Ottawa City Hall erupted with appetizing flavours this past Sunday, as local restaurants dished up samples of their culinary specialities as part of Support Local month.
Doubling as a fundraiser for University of Ottawa campus radio station CHUO, the first annual Taste of CHUO brought together almost a dozen restaurants that offered everything from Ethiopian cuisine to Salvadoran dishes to Caribbean flavours.
Local brewer Kichesippi Beer also poured some of their tasty creations for those looking to wash down all of the tasty treats.
“The name ‘A Taste of CHUO’ is an invitation to the station,” explains Karen McHarg, sales and marketing director for the radio station and the event organizer. “I wanted it to be a bit eclectic because CHUO is eclectic…. It changes every hour.”
With the wide range of dishes on offer, McHarg definitely met her objective of providing a venue in which local eateries could advertise their distinct menus.
Wanting to try as many edibles as possible, I went to several tables to see what they had.
Habesha, located at 574 Rideau Street, served up an impressive set of samples. I tried two different portions: the first made with spicy lentils; the second a nice combination of cabbage, potatoes and carrots. Both servings were accompanied by injera, a flatbread with a spongy texture that is used to pick up the food.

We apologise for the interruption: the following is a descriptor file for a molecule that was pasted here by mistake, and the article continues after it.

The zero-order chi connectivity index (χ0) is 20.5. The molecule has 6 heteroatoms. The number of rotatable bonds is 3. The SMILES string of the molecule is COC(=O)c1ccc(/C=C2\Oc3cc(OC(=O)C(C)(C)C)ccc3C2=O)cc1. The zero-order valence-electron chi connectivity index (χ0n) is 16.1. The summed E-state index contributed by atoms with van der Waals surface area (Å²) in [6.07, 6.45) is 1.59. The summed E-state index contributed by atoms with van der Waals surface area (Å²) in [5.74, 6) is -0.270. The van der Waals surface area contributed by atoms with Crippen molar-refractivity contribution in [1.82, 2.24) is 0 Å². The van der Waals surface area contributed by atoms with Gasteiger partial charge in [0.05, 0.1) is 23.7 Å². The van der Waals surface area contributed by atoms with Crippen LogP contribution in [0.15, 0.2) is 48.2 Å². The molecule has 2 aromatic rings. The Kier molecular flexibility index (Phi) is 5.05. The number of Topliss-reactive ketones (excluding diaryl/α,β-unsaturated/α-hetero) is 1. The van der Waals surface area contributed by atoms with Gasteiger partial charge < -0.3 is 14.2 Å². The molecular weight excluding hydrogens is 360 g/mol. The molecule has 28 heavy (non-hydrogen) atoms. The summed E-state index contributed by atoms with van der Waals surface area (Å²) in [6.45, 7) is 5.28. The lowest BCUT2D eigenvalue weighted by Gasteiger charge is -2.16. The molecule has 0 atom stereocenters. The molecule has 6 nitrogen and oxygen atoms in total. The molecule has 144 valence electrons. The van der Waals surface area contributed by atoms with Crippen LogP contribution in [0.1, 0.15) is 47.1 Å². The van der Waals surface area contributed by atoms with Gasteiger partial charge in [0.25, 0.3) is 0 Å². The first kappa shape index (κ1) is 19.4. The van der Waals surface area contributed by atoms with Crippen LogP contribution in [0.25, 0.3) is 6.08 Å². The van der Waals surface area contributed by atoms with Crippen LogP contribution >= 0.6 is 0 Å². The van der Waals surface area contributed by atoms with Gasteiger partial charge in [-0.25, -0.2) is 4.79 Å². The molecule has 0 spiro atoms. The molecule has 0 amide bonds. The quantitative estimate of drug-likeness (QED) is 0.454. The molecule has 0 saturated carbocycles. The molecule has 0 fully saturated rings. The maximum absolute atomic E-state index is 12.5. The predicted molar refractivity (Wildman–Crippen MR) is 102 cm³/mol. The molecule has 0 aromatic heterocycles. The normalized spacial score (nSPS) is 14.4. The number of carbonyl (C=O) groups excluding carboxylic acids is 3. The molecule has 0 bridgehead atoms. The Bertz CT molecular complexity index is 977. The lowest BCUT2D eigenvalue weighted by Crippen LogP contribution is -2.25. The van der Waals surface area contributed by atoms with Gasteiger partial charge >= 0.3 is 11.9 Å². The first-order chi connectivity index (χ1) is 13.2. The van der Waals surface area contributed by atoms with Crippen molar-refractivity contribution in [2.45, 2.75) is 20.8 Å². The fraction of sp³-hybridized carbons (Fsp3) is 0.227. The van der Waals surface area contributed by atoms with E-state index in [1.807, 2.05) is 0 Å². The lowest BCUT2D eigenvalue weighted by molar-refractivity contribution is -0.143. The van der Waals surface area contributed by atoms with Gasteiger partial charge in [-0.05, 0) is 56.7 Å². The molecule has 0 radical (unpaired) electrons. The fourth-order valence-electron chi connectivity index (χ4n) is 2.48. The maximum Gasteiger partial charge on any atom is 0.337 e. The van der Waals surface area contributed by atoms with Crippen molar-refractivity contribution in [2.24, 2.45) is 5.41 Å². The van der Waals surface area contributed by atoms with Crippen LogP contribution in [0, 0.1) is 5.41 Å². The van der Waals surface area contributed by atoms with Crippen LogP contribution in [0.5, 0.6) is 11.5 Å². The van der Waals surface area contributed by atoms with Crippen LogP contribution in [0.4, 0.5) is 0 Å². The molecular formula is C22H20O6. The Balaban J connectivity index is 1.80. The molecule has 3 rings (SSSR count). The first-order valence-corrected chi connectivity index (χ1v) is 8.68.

A few tables away, El Tucan from 85 Montreal Road offered pupusas, a traditional dish from El Salvador made with maize flour that can be filled with pork, beans and/or cheese. Cabbage and hot sauce accompanied the meal. As someone who has eaten Central American food for years, I was impressed with the flavour and texture of the pupusas, which were delightful.
The Imperial Gastro Diner, meanwhile, had a wonderful plate made of double-smoked bacon, chorizo sausage and homemade manicotti. With a reasonable amount of spice this pasta plate was quite good.
All of this tasty food called out for a beer, so I ordered a dark lager, with the tongue-and-check name “Logger,” from the friendly folks at the Kichesippi Beer Co. The rich flavour was the perfect beverage for a very delicious meal.
“This is the first annual [event],” promises McHarg, who tells Apartment 613 that she would also like future food exhibits take place in the fall. “Our year always starts in the fall because of the school year.”
From across the bridge in Gatineau there was Le P’tit Grecque, located 264 Saint-Rédempteur, who served up Greek food, while back in Ottawa lovers of Caribbean cuisine could taste samples from Bananas Caribbean Grill and Take-Out in Orleans, Island Flava at 409 Dalhousie and Island Spiced, a local company that specializes in making Caribbean-flavoured hot sauces.
For all of those who indulged in the food – and you can count me in this category – the friendly folks at Sage Wellness were offering up massages to relax.